He was Arrested
Updated: Apr 21
Fraught describes conditions in Romania in the years immediately following World War II. Tensions between social groups was exacerbated and exaggerated by communist authorities who had seized power from their alleged oppressors. Suspicious paranoia guided their response to anything they perceived as dissent. It resulted in the arrest and imprisonment of anyone suspected of opposing their regime. Everyone lived in fear. It was the situation in which Denes Fulop found himself.
Off to Gherla Prison
“I was attending a meeting when I was warned that officials were looking for me. That night I took a different way to my parents’ home. It was raining heavily by the time I arrived. I was so nervous that all night long I thought I was seeing people outside the window. In the morning I got on the first bus back to Marosvasarhely and met my sister who traveled with me to my apartment at the castle church.
Two officers were waiting for me and said that they represented the law. They wanted to talk with me in my home. I acted as if there was no problem and offered to let them enter ahead of me. They insisted on following me in, so I knew that my time had come. They searched my apartment and I was arrested.
The agents blindfolded me and shoved me into a car. I didn’t know what would happen. Would I would be killed? They drove me to the airport and forced me to lie face down in the grass at the edge of the airstrip. At last, one of the officers nudged me with his foot. The two-engine plane that would carry me to Kolosvar/Cluj Napoca had arrived. My hands were cuffed behind my back, and the soldiers helped me get up and into the plane. I felt greatly honored that they had sent a plane for me and wondered whether all I had done was really worthy of such treatment. I was afraid that they might push me out of the plane over a field somewhere. When we arrived at the airport, some officers were waiting for me and took me off in a black Volga. My hands were cuffed behind me just as on the plane. They delivered me to the Gherla Prison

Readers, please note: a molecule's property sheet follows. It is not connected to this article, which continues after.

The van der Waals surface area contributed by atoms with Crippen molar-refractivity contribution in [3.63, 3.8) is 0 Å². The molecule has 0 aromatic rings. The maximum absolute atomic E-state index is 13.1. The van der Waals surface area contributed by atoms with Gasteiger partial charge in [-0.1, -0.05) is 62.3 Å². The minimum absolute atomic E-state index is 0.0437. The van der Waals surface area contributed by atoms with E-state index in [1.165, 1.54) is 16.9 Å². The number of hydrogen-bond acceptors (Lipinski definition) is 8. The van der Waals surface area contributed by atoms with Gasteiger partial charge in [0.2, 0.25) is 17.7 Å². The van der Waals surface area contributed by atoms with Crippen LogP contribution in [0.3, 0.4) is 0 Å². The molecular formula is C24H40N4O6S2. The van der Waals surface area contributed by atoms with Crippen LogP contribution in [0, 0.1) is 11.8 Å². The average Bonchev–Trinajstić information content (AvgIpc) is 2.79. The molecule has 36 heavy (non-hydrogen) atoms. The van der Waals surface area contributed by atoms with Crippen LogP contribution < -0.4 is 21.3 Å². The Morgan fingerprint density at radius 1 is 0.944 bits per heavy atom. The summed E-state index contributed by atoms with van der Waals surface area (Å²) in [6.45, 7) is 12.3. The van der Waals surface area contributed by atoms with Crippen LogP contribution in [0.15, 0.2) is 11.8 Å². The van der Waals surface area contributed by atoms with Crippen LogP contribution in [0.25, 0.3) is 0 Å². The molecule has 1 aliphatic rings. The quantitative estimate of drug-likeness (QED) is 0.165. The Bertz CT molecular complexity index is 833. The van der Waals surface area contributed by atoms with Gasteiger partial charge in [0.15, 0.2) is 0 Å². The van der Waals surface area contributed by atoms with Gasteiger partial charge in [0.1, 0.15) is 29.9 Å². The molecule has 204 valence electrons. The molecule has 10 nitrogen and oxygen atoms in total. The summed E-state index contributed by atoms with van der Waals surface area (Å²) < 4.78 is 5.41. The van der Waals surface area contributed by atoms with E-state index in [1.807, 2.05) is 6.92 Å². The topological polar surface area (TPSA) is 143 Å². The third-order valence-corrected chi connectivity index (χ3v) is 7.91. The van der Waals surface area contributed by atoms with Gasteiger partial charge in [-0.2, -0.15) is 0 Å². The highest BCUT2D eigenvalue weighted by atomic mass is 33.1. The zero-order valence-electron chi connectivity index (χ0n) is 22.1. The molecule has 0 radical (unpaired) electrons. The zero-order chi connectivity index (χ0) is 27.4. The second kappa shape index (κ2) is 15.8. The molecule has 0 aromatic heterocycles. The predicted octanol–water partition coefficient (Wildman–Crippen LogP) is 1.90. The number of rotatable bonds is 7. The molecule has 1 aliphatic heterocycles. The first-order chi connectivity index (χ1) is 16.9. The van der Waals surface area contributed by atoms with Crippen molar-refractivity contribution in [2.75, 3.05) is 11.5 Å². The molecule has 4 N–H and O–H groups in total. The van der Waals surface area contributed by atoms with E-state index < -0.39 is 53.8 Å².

At the prison, they immediately took were my shoelaces and glasses. Two guards then pushed me along a corridor that led to # 8, one of the underground cells. On the concrete floor was a lone bale of straw. Tired and hungry, I collapsed on the straw to rest. The guard checking through the small window in the door immediately ordered me to stand until he gave permission to sit or lie down. Each day I stood while they watched and listened through the small hole in the door. The guards all had felt on the soles of their boots so that they could creep silently down the halls and sneak up on the prisoners.
For seven days no one spoke to me, but on the eighth day, during the night, two guards came to my cell. They forced me to undress and stand there naked while they searched my clothing for dangerous, contraband items – like pins. At this time, they didn’t beat me or question me. They didn’t even speak to me but spoke as if I were a thing. It was terrifying.